In our world today, we are experiencing record levels of disconnectedness, leading to a huge spike in anxiety and depression. Furthermore, a lack of connection actually impacts our physical health to a significant degree.
According to a 2010 study referenced in this article, those without close community and relational ties demonstrate an “effect on mortality risk roughly comparable to smoking up to 15 cigarettes a day, and greater than obesity and physical inactivity.”
In other words, if you regularly connect with family, friends, and your community, you’re more likely to be physically healthy, emotionally healthy, and live longer. If you don’t, you’re at an increased risk of physical and emotional health issues and have a harder time recovering when you do. Scary, right?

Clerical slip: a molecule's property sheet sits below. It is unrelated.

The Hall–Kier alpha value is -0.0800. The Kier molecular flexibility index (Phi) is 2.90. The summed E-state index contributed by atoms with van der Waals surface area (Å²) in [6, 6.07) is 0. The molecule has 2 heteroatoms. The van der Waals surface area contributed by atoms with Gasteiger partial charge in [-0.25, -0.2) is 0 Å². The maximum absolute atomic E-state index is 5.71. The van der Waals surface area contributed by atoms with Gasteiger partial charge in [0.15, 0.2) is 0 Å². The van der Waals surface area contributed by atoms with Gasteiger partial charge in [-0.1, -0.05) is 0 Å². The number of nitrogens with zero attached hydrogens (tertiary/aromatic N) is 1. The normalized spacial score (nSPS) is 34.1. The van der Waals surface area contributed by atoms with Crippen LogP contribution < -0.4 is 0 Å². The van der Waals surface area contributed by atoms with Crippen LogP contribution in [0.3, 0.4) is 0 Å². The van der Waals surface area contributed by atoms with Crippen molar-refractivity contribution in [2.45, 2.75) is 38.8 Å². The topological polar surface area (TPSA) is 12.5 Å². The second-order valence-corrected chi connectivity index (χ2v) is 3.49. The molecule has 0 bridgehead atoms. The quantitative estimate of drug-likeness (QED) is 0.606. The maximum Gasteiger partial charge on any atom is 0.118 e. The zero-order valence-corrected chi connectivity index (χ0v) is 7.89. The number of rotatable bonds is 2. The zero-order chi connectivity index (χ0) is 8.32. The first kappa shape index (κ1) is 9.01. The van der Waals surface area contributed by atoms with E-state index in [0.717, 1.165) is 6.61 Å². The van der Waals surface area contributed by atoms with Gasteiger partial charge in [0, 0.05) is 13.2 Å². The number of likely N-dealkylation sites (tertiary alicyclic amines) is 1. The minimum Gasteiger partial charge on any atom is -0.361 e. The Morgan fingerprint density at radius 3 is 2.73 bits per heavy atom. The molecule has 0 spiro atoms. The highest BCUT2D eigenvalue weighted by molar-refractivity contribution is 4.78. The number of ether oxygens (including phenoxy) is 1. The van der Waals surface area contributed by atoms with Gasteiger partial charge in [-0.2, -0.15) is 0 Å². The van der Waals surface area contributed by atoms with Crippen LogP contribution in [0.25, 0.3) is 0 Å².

The good news is, making connections is not as difficult as it may seem, and most of the time is pretty enjoyable. While you can’t create a close, caring network overnight, you can begin to take small steps in that direction.
Start with the people already in your life who you may have fallen out of touch with, or who you haven’t seen recently. Schedule some time to meet up for coffee, to see an exhibit you’re both interested in, or spend some time outdoors together.
If you don’t have healthy relationship opportunities currently in your life, begin by exploring your own interests and you’ll start to meet people who share them. Volunteer opportunities, religious communities, apps like MeetUp and Bumble BFF, intramural sports, adult art classes, and parent groups – these are just a few of the ways you can begin to meet others in your community.
Look for the people who seem open to connecting, and start up conversations. Then, be consistent about showing up, stay off your phone while you’re there, and before you know it, you’ll have a friend worth investing time and energy in.
Written By: Molly Halbrooks